SOLVE magazine Issue 01 2020 - Page 33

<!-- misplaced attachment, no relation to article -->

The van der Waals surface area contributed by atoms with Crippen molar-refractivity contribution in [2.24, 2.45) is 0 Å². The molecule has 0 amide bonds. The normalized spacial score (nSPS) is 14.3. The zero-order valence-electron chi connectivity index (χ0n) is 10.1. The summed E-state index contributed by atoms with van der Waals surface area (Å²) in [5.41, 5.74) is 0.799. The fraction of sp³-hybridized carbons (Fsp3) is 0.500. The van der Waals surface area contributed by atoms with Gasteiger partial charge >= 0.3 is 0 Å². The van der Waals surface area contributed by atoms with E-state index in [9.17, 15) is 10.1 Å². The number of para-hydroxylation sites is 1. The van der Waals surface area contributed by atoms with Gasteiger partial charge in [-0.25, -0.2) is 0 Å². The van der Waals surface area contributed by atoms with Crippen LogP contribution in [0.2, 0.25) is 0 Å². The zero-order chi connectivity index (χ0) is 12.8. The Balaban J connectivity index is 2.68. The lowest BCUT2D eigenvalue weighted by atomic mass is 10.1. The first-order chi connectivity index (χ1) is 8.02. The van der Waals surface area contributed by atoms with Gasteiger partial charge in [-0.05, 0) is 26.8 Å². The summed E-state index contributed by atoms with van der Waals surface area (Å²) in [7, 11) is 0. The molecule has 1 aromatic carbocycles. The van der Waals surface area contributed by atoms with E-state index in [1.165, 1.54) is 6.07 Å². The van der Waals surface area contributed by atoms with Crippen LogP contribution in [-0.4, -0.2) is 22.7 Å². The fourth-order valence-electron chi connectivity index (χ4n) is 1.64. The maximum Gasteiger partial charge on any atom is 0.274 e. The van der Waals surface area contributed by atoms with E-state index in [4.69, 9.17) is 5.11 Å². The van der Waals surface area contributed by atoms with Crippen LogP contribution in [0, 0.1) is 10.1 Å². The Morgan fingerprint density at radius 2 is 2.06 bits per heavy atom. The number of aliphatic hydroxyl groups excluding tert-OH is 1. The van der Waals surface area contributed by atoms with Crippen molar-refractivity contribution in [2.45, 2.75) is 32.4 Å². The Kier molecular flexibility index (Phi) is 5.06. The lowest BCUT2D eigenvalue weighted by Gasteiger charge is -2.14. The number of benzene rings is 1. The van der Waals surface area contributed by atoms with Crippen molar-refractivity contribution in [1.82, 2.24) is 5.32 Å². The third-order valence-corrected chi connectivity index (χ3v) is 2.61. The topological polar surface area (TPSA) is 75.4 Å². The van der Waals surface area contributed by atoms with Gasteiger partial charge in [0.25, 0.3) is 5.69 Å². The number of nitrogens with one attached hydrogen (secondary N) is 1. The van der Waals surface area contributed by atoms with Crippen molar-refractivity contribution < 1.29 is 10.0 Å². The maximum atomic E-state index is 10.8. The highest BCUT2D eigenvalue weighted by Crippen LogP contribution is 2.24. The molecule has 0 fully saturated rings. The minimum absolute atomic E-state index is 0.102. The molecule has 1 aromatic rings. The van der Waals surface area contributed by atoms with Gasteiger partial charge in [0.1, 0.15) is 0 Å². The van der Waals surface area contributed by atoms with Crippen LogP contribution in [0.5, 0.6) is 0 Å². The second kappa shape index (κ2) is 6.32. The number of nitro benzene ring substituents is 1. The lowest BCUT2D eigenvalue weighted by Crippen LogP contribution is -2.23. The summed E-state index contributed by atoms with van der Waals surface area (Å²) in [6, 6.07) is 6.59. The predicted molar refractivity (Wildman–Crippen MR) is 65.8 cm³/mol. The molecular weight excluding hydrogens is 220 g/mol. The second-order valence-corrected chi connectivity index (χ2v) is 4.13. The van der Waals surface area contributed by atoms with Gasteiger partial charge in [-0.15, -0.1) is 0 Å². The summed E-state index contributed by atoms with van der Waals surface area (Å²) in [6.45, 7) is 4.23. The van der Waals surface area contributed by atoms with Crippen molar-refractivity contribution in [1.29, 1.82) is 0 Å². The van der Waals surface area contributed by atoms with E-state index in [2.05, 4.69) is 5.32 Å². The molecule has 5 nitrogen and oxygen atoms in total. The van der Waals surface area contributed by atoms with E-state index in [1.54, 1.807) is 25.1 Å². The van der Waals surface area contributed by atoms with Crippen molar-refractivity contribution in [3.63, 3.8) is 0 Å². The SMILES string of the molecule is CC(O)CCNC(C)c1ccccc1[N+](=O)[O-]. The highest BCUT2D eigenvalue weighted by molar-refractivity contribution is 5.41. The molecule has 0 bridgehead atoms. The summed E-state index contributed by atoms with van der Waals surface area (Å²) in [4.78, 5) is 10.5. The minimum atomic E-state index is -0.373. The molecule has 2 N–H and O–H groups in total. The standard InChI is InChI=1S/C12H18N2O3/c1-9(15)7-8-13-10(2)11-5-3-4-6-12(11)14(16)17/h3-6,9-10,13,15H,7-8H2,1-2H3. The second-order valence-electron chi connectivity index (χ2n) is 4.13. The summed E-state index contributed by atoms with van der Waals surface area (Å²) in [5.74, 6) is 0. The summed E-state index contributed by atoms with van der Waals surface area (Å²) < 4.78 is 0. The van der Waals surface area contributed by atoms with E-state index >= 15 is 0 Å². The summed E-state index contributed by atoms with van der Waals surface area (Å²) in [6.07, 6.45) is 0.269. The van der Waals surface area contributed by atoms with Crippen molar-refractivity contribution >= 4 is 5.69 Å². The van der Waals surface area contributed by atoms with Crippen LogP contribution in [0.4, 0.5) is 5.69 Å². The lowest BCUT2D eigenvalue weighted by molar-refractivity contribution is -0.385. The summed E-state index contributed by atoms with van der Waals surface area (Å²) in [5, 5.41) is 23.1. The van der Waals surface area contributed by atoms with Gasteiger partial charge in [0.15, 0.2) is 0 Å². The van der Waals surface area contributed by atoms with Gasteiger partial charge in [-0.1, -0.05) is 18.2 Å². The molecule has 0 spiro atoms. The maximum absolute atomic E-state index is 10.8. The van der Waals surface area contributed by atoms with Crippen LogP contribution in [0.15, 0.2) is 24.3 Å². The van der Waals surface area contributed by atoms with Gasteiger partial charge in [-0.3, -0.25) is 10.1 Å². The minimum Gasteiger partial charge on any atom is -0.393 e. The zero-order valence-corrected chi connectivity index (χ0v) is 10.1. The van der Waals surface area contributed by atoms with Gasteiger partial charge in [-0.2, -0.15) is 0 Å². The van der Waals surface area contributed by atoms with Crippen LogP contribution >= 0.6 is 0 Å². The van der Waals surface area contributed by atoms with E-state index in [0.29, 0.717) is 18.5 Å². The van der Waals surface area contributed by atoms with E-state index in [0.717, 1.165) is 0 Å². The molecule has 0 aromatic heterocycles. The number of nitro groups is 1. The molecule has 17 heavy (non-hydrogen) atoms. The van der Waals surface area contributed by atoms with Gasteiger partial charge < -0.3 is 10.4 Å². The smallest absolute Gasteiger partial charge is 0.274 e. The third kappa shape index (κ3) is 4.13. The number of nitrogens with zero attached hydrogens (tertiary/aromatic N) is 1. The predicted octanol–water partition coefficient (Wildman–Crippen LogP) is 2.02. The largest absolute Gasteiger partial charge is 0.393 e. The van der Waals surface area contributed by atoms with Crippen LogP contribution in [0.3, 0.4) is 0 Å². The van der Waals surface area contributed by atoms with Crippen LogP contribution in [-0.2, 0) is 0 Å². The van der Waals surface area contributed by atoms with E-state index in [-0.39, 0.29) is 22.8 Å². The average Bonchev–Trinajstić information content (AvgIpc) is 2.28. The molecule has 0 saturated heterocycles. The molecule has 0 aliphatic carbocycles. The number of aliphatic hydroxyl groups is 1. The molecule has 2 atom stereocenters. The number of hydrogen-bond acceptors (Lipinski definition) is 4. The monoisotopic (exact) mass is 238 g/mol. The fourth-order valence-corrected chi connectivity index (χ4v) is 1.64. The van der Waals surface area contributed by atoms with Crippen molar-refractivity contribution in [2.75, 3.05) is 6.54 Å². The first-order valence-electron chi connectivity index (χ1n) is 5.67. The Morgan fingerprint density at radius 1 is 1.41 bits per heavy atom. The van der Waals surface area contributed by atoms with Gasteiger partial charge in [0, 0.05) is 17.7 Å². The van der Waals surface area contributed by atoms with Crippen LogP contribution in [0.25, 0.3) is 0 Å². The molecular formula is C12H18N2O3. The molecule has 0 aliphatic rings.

GENDER: VIOLENCE AGAINST WOMEN PHOTO: 123RF abuse of children and the 2012 gang rape, torture and murder of a woman on a New Delhi bus by Akshay Thakur, Pawan Gupta, Vinay Sharma and Mukesh Singh. The book starts with a diachronic (or longitudinal) study of a decade’s worth of media reports and examines and compares language use during that period, including emerging (or constant) trends since the occurrence of #MeToo. The collection of texts – the ‘corpus’ – forms the basis for the analysis. Dr Tranchese uses corpus linguistics, a technologically advanced analytical method, as a research framework. This approach allows her to study large bodies of text and detect language patterns through advanced computer processing techniques. “Patterns in language use are never random but typically hide some form of ideology or discourse,” Dr Tranchese says. “That means when we spot a pattern, there’s usually something there to investigate.” Media conditioning Together with this quantitative approach to language analysis, Dr Tranchese uses a range of other techniques to study discourse; for example, systemic functional grammar (SFG) – selecting ways of saying (or writing) from a range of virtually endless choices. SFG allows researchers to systematically group such choices into specific grammatical categories, so that patterns can be detected not only at the level of words, but also at the level of grammar. In her previous research on media reporting of rape, Dr Tranchese has shown that rape survivors are often reported in the media as the central participants or actors in mental or emotional processes, such as thinking or feeling – she ‘thought’, she ‘felt’; not ‘she said’. This contrasted starkly with the language attributed to lawand-order institutions, whose words were conveyed as Patterns in language use are never random but typically hide some form of ideology or discourse. That means when we spot a pattern, there’s usually something there to investigate. – Alessia Tranchese clear and authoritative through the more neutral verbs telling or saying. “What’s the message when law-and-order institutions get to express ‘facts’, but women only present ‘opinions’?” Dr Tranchese asks. “Why aren’t the women ‘sayers’ when these articles are about them?” She says her research – which has also investigated the language used by misogynous online groups and in pornography – reveals the existence of ingrained male entitlement to override women’s right to their bodies and voices. This sense of entitlement, however, does not originate within the media, online discourse or pornography, Dr Tranchese stresses. It was already present, pervading society right down to its use of language, in which women have historically been made invisible. She says the internet and other media has simply amplified this. While a flurry of research papers and a book covering this subject are underway, Dr Tranchese is also keen to extend the impact of her research beyond the academic and teaching spheres, to bring it into the world at large. The desire to incorporate language research and social change is based on a view, common in linguistics circles, that society and language are interconnected: “Language mirrors society but does so in ways that also allow it to influence society,” she says. She has identified several opportunities for impact outside the immediate fields of academic research and teaching. For example, there are opportunities to assist police to detect online harassment of women based on linguistic features, or raise awareness through sex education. “It’s important to me that my research brings about social change. I would find it limiting if I just studied these things and left it at that. When you see injustice, you have to do something to make it right.” ISSUE 1 / 2020 33